Like I said earlier, if you’re easily offended, you can skip DIPLOMANIACS. But if, like me, you view older films in the context of their times, you’ll discover an outrageously funny movie that’s about as wild as Pre-Code movies get. Plus, you get a chance to see two funny men, Bert Wheeler and Robert Woolsey, at the top of their game. Any takers?

 

Forever Young: Ingrid Pitt in COUNTESS DRACULA (20th Century Fox/Hammer 1971)

Iconic Ingrid Pitt became a horror fan favorite for her vampire roles in the early 1970’s.  The Polish-born actress, who survived the horrors of a Nazi concentration camp as a child during WWII, played bloodsucking lesbian Carmilla in Hammer’s THE VAMPIRE LOVERS, based on the classic story by J. Sheridan LeFanu, and was a participant in the Amicus anthology THE HOUSE THAT DRIPPED BLOOD opposite Jon Pertwee in that film’s best segment. Finally, Ingrid sunk her teeth into the title role of COUNTESS DRACULA, a juicy part where she’s not really a vampire, but a noblewoman who gets off on bathing in blood, loosely based on the real life events of Hungarian Countess Elizabeth Bathory.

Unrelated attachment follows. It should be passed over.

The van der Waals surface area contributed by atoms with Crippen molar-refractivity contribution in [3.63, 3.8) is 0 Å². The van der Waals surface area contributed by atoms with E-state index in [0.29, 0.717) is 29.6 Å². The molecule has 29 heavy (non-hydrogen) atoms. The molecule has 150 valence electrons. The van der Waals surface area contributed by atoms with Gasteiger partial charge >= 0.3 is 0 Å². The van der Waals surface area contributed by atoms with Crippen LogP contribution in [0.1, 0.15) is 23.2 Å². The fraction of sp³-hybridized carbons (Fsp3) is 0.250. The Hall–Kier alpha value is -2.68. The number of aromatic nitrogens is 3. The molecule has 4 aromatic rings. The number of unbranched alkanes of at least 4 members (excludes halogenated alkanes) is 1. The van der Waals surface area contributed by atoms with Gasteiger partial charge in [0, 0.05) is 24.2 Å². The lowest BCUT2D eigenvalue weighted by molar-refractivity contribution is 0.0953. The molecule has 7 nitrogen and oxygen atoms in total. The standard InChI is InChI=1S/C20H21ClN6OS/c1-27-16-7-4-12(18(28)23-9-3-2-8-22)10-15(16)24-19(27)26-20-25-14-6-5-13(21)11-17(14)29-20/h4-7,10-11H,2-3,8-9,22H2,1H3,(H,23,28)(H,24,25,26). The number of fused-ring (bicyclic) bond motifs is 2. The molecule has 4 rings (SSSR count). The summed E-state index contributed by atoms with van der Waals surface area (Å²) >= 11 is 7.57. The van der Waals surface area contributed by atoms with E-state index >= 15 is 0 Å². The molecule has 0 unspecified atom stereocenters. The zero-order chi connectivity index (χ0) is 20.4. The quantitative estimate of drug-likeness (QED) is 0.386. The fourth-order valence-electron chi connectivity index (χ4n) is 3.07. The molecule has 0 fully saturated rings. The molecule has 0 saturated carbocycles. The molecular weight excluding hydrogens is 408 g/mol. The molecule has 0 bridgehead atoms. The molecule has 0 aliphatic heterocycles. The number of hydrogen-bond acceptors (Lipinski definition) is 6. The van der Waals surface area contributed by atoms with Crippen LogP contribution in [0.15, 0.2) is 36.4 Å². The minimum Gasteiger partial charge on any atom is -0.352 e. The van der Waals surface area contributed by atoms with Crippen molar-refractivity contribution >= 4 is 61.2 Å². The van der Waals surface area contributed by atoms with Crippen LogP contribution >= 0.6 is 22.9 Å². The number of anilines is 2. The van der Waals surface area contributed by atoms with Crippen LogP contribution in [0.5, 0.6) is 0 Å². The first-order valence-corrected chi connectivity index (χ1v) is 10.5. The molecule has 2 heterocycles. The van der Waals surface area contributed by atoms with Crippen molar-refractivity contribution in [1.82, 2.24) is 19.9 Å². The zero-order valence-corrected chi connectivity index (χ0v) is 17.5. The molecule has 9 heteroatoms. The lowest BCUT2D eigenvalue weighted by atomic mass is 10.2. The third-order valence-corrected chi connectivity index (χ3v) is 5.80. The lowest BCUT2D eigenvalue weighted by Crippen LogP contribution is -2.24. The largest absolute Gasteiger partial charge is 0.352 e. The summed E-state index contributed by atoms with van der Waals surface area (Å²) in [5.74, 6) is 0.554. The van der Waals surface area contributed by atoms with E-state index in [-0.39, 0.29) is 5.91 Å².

Portrait of the real Elizabeth Bathory

Bathory (1560-1614) was the most infamous female serial killer in history, officially found guilty of 80 murders, yet a diary allegedly found puts the count as high as 650! Bathory was a sadistic woman who delighted in torturing young women, through beatings, burning, freezing, and cannibalism. She was found guilty of her atrocities and imprisoned until her death. Local gossips claimed she delighted in bathing in her victim’s blood, but there is no proof. The film uses that part of the legend as it’s starting point, and Bathory’s story  becomes just another Hammer Gothic horror tale.

Elderly Countess Elizabeth Nadasdy (Bathory’s real married name), shortly after her husband’s death, accidentally discovers bathing in the blood of virgins restores her youth and beauty. With the aid of her long-time lover Captain Dobi and nurse Julie, she procures young women to kill and keep her young, going so far as to have daughter Ilona kidnapped so she can impersonate her. The Countess has designs on young Lt. Imre Toth, and must maintain her bloody ritual in order to have him fall in lover with her. Castle historian Fabio becomes suspicious, and discovers the truth, but is hanged by Dobi before he can alert Toth. Ilona escapes, and Elizabeth is willing to kill her to obtain that precious virginal blood and stay young… .